The Congress will provide modest dorm-like accommodations for its participants on the premises of Proekt-Fabrika.

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Experiences of Perestroika

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Maria Hlavaiova

Perestroika Timeline installation, 2009/2013

This installation by the collective of artists, critics, philosophers, and writers Chto Delat? (a name that echoes the famous writings of Nikolay Chernyshevsky and Vladimir Ilyich Lenin) reflects through videos and in situ wall drawings upon the notions of social emancipation and collectivism. Referring to perestroika, the process of “restructuring” of the Soviet political and economic system, the work offers a timeline as it were of “what has happened” between 1986 (introduction of perestroika and glasnost by Mikhail Gorbachev) and 1992 (disintegration of the Soviet Union), including the statements on the massive impoverishment of population and extreme forms of nationalism and religious obscurantism leading to civil wars and terrorism. This summary is followed by a hypothetical, analogous chronology titled “What Might Have Happened.” This “what if” list involves imaginaries such as: “The Soviet Union is transformed into a federative state based on broad autonomy of republics, districts, and cities,” and “Workers take full control of all factories and enterprises,” or “Governments fully disarm and unite to create a fund to ensure the future of the planet.” But also: “The West undergoes its own version of perestroika. Inspired by the processes underway in a renewed Soviet Union, western societies carry out a series of radical social-democratic reforms,” a parallel to the proposition of “former West” in regards to the need to rethink the place of the so-called West outside of its self-claimed hegemony in the world. (MH)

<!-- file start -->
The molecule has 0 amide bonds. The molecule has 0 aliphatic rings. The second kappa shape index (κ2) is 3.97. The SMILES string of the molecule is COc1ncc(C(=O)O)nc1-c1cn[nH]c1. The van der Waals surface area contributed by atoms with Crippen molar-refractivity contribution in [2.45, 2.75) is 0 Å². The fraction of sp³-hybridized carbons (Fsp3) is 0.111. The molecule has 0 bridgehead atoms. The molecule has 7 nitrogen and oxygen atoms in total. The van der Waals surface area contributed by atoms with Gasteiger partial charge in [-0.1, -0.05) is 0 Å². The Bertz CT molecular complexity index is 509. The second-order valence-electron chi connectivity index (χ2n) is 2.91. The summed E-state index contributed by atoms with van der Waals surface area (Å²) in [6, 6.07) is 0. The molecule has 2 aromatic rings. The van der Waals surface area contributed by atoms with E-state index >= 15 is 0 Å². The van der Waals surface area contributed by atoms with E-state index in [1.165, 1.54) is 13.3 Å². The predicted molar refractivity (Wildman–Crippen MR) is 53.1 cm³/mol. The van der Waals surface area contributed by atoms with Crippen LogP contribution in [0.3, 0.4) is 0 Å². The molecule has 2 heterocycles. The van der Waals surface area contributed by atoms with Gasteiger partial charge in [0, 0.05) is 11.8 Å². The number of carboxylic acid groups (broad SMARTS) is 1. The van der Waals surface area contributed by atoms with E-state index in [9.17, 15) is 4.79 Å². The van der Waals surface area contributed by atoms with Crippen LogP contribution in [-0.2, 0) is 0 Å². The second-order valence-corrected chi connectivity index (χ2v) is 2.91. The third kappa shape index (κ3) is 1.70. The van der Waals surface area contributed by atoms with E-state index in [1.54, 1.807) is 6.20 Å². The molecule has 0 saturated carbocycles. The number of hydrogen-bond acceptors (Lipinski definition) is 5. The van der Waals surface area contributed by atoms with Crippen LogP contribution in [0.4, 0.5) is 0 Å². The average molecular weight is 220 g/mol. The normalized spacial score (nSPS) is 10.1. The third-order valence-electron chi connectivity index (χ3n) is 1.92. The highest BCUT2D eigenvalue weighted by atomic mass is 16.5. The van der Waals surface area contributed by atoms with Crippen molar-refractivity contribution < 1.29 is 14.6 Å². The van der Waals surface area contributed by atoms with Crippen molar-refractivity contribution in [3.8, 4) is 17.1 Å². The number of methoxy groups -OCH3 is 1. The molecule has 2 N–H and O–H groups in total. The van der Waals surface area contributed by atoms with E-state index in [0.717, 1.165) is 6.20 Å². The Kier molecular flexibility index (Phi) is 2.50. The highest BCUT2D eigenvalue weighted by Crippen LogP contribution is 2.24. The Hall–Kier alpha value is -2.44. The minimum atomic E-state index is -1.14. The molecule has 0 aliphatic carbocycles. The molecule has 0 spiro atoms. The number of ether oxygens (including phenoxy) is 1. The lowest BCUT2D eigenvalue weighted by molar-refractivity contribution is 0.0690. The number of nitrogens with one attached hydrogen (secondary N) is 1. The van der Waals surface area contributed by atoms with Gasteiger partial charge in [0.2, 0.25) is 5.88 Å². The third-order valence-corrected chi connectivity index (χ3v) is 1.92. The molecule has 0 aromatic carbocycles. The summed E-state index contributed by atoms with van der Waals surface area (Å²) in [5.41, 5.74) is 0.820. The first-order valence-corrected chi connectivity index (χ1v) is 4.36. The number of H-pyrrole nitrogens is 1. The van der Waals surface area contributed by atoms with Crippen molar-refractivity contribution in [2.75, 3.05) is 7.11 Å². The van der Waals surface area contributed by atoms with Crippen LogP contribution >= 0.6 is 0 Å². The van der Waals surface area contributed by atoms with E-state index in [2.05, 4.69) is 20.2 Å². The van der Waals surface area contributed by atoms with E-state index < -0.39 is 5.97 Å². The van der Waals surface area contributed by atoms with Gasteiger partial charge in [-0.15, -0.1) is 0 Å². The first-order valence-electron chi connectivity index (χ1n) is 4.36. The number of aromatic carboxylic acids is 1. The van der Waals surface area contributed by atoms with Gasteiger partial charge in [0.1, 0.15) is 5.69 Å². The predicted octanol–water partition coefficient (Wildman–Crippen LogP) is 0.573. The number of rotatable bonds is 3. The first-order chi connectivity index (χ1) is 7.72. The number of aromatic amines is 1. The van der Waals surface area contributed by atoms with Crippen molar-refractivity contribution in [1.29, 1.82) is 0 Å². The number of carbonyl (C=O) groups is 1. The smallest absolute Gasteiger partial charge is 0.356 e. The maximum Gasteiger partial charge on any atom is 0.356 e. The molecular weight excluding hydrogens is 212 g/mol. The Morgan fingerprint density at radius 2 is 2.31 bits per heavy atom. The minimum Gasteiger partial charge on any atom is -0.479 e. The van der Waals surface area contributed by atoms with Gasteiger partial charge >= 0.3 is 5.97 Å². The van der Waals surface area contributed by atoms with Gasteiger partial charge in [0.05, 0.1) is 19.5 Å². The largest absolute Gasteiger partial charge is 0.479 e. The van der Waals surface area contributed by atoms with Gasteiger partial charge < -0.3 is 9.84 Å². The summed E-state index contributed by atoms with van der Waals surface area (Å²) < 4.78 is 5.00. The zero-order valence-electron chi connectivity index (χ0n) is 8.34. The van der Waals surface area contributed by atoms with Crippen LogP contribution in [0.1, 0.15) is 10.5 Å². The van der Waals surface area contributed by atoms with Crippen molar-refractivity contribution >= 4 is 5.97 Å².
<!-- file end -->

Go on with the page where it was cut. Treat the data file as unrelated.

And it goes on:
Documentation of the installations
Perestroika Timeline at 11th Istanbul Biennale, September-November 2009


here is documentation of the installation

Perestroika Timeline at Former West, Haus Kulturen der Welt, Berlin March 2013

View of the Perestroika Timeline Installation at CAAC, Sevilia 2012


Why Perestroika? History is not given.

‘The true picture of the past flits by’

These words by Walter Benjamin have the most direct possible relation to the phenomenon of the Perestroyka.